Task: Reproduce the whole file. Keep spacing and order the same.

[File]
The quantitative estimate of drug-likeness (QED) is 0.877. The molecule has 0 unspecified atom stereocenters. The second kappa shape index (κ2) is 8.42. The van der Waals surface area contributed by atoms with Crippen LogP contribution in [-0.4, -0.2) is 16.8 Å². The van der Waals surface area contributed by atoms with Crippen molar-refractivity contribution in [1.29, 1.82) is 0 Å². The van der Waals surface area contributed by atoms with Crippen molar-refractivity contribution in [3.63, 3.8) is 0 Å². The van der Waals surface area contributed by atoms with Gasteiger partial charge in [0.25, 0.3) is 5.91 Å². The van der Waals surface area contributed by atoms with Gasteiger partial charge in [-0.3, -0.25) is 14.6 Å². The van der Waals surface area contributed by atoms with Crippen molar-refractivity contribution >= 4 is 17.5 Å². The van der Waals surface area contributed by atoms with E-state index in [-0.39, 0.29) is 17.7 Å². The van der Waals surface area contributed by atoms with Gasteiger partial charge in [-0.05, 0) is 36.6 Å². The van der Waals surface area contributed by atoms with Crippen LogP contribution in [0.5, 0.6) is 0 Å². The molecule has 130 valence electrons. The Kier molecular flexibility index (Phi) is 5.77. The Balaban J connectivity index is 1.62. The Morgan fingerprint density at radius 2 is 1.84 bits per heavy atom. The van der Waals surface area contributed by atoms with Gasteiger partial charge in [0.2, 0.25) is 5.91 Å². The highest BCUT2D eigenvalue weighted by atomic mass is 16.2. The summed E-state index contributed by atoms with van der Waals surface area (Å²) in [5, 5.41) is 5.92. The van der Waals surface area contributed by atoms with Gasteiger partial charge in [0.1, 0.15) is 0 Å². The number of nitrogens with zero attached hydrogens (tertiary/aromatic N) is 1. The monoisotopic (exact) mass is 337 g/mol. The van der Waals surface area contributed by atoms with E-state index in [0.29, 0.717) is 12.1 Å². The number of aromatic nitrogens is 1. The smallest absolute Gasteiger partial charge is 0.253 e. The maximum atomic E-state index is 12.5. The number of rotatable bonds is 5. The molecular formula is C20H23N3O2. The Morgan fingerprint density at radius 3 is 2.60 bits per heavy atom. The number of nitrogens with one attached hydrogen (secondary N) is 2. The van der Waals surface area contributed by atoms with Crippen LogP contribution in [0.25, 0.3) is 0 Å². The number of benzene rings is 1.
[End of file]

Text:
The quantitative estimate of drug-likeness (QED) is 0.877. The molecule has 0 unspecified atom stereocenters. The second kappa shape index (κ2) is 8.42. The van der Waals surface area contributed by atoms with Crippen LogP contribution in [-0.4, -0.2) is 16.8 Å². The van der Waals surface area contributed by atoms with Crippen molar-refractivity contribution in [1.29, 1.82) is 0 Å². The van der Waals surface area contributed by atoms with Crippen molar-refractivity contribution in [3.63, 3.8) is 0 Å². The van der Waals surface area contributed by atoms with Gasteiger partial charge in [0.25, 0.3) is 5.91 Å². The van der Waals surface area contributed by atoms with Gasteiger partial charge in [-0.3, -0.25) is 14.6 Å². The van der Waals surface area contributed by atoms with Crippen molar-refractivity contribution >= 4 is 17.5 Å². The van der Waals surface area contributed by atoms with E-state index in [-0.39, 0.29) is 17.7 Å². The van der Waals surface area contributed by atoms with Gasteiger partial charge in [-0.05, 0) is 36.6 Å². The van der Waals surface area contributed by atoms with Crippen LogP contribution in [0.5, 0.6) is 0 Å². The molecule has 130 valence electrons. The Kier molecular flexibility index (Phi) is 5.77. The Balaban J connectivity index is 1.62. The Morgan fingerprint density at radius 2 is 1.84 bits per heavy atom. The van der Waals surface area contributed by atoms with Gasteiger partial charge in [0.2, 0.25) is 5.91 Å². The highest BCUT2D eigenvalue weighted by atomic mass is 16.2. The summed E-state index contributed by atoms with van der Waals surface area (Å²) in [5, 5.41) is 5.92. The van der Waals surface area contributed by atoms with Gasteiger partial charge in [0.1, 0.15) is 0 Å². The number of nitrogens with zero attached hydrogens (tertiary/aromatic N) is 1. The monoisotopic (exact) mass is 337 g/mol. The van der Waals surface area contributed by atoms with E-state index in [0.29, 0.717) is 12.1 Å². The number of aromatic nitrogens is 1. The smallest absolute Gasteiger partial charge is 0.253 e. The maximum atomic E-state index is 12.5. The number of rotatable bonds is 5. The molecular formula is C20H23N3O2. The Morgan fingerprint density at radius 3 is 2.60 bits per heavy atom. The number of nitrogens with one attached hydrogen (secondary N) is 2. The van der Waals surface area contributed by atoms with Crippen LogP contribution in [0.25, 0.3) is 0 Å². The number of benzene rings is 1.